JMS

Responsive Representation When You Need It Most

Benefits of early estate planning

| Jul 9, 2021 | Estate Planning |

If you’re a Pennsylvania adult who has settled into an independent life, either as a single person or married with children, you likely have had thoughts about your future. Some young adults limit thoughts of the future to topics such as what career they might want to pursue or where they will live when they retire someday. Another topic worth thinking about, however, is estate planning.

Your initial reaction might be that such issues are only relevant to older people, people with high-net-worth assets or business owners who are preparing to retire. In reality, there are many benefits to executing an estate plan, even early on in your adult life.

You cannot predict how long you will live

The only certainty about the future is how unpredictable it is regarding the exact time your life will come to an end. You might be the type of person who doesn’t necessarily like to discuss your own mortality. However, no one lives forever, and no one can predict with 100% certitude when he or she will die.

When a person dies, there are funeral expenses and other financial issues that may arise. If you have a strong estate plan in place from a young age, you can designate funds for final expenses. In 2019, the average cost of a funeral was between $7,000 and $9,000.

Planning for your children’s future

Perhaps your children are under age 10 at this point. As a young parent, you can incorporate a trust into an estate plan that your children will gain access to when they reach a certain age. You can customize the plan to fit your family’s needs and legacy goals.

There are several types of trusts, some of which are revocable, meaning that you can make changes to the terms, provided you’re of sound mind at the time. Other trusts are irrevocable, meaning that you cannot change them, and they take effect when you die. It’s a good idea to research trust options to determine which type best suits your purpose.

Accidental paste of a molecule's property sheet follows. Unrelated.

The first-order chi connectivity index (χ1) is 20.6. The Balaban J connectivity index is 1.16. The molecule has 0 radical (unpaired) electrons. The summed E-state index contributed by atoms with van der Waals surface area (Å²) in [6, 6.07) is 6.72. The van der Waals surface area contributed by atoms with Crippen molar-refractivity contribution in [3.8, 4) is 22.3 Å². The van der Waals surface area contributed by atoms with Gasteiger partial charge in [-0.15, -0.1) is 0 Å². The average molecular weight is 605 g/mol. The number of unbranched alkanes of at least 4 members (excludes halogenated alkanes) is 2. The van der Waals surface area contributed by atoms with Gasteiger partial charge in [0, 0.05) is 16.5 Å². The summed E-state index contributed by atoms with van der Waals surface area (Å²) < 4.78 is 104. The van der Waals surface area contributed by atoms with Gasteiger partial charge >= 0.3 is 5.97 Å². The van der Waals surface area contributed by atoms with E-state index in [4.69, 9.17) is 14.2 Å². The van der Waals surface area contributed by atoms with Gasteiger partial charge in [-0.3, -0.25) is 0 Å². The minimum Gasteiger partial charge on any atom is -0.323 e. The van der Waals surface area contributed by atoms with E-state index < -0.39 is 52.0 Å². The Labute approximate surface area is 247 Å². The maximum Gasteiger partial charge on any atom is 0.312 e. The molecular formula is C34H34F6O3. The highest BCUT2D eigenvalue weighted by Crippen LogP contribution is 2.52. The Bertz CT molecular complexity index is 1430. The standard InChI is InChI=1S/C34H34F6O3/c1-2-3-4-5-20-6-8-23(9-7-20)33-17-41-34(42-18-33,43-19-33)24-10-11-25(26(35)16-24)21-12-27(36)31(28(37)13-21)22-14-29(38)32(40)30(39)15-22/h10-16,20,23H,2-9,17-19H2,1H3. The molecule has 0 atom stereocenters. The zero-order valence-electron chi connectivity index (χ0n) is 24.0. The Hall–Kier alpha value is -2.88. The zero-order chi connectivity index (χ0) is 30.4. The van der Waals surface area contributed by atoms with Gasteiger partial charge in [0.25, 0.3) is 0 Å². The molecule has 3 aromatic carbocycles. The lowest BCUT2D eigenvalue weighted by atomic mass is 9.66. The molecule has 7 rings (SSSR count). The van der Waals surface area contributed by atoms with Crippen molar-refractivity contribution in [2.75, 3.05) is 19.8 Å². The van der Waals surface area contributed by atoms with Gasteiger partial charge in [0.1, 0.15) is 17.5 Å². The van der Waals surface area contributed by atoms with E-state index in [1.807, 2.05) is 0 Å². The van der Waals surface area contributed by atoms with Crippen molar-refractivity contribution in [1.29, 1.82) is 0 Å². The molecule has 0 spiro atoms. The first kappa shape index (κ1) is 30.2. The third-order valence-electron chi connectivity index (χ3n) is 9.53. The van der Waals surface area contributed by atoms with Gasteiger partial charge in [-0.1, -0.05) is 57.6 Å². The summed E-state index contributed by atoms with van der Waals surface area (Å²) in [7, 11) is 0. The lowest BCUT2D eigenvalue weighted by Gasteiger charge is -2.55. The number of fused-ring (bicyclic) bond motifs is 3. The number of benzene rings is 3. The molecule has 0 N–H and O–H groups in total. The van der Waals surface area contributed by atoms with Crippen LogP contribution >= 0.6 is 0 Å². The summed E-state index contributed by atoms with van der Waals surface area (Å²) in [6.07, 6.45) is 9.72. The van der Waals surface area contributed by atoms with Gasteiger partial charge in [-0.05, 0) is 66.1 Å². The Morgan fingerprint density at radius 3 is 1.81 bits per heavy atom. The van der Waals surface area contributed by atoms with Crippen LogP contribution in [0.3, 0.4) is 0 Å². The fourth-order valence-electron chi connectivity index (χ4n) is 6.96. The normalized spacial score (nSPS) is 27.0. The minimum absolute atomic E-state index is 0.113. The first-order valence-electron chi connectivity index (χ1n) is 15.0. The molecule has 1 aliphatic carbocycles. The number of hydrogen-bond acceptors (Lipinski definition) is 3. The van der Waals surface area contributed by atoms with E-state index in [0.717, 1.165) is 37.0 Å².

Designate a Power of Attorney

Like all good parents, you want what’s best for your kids, and you try your best to protect them and provide for their needs. What if something were to happen to you, such as an illness or injury, resulting in an inability to speak or act on your own behalf?

If you execute an estate plan that includes a financial and medical Power of Attorney, you can choose a person you trust to make important decisions regarding financial matters or your health if you are no longer able to do so.

It’s never too soon to plan an estate, but it could become too late

You might think that devising an estate plan at a young age doesn’t make sense because your life is going to change a lot in the years to come. An estate plan isn’t set in stone. You can adapt it, update it or make deletions at will, as long as you are mentally competent.

If there are births in your family or other life events that might have an impact on your estate plan, you can revise it to fit the need. You can also ask someone who is well-versed in estate planning laws to periodically review your plan to make updates and be sure you are covering all issues you wish to address in your plan.